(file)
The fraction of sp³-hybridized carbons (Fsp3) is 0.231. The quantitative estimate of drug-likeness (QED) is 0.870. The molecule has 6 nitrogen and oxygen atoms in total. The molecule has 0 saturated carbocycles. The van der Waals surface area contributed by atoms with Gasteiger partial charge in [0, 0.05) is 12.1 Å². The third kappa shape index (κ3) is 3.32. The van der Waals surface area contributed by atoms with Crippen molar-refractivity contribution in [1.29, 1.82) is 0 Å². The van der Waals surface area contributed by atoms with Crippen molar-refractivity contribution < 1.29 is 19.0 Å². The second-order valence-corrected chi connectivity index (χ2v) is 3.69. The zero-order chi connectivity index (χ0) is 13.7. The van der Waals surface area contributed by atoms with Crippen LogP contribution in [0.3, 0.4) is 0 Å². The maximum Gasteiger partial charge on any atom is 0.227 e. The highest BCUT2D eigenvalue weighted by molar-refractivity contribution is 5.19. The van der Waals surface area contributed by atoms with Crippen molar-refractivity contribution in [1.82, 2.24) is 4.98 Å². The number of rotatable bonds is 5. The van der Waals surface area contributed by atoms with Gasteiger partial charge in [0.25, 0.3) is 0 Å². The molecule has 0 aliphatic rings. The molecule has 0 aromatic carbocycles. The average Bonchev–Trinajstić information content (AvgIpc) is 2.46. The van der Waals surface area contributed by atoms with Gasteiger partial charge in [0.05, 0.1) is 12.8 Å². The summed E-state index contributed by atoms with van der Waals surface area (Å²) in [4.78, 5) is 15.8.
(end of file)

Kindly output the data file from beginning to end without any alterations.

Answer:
The fraction of sp³-hybridized carbons (Fsp3) is 0.231. The quantitative estimate of drug-likeness (QED) is 0.870. The molecule has 6 nitrogen and oxygen atoms in total. The molecule has 0 saturated carbocycles. The van der Waals surface area contributed by atoms with Gasteiger partial charge in [0, 0.05) is 12.1 Å². The third kappa shape index (κ3) is 3.32. The van der Waals surface area contributed by atoms with Crippen molar-refractivity contribution in [1.29, 1.82) is 0 Å². The van der Waals surface area contributed by atoms with Crippen molar-refractivity contribution < 1.29 is 19.0 Å². The second-order valence-corrected chi connectivity index (χ2v) is 3.69. The zero-order chi connectivity index (χ0) is 13.7. The van der Waals surface area contributed by atoms with Crippen LogP contribution in [0.3, 0.4) is 0 Å². The maximum Gasteiger partial charge on any atom is 0.227 e. The highest BCUT2D eigenvalue weighted by molar-refractivity contribution is 5.19. The van der Waals surface area contributed by atoms with Crippen molar-refractivity contribution in [1.82, 2.24) is 4.98 Å². The number of rotatable bonds is 5. The van der Waals surface area contributed by atoms with Gasteiger partial charge in [0.25, 0.3) is 0 Å². The molecule has 0 aliphatic rings. The molecule has 0 aromatic carbocycles. The average Bonchev–Trinajstić information content (AvgIpc) is 2.46. The van der Waals surface area contributed by atoms with Gasteiger partial charge in [0.05, 0.1) is 12.8 Å². The summed E-state index contributed by atoms with van der Waals surface area (Å²) in [4.78, 5) is 15.8.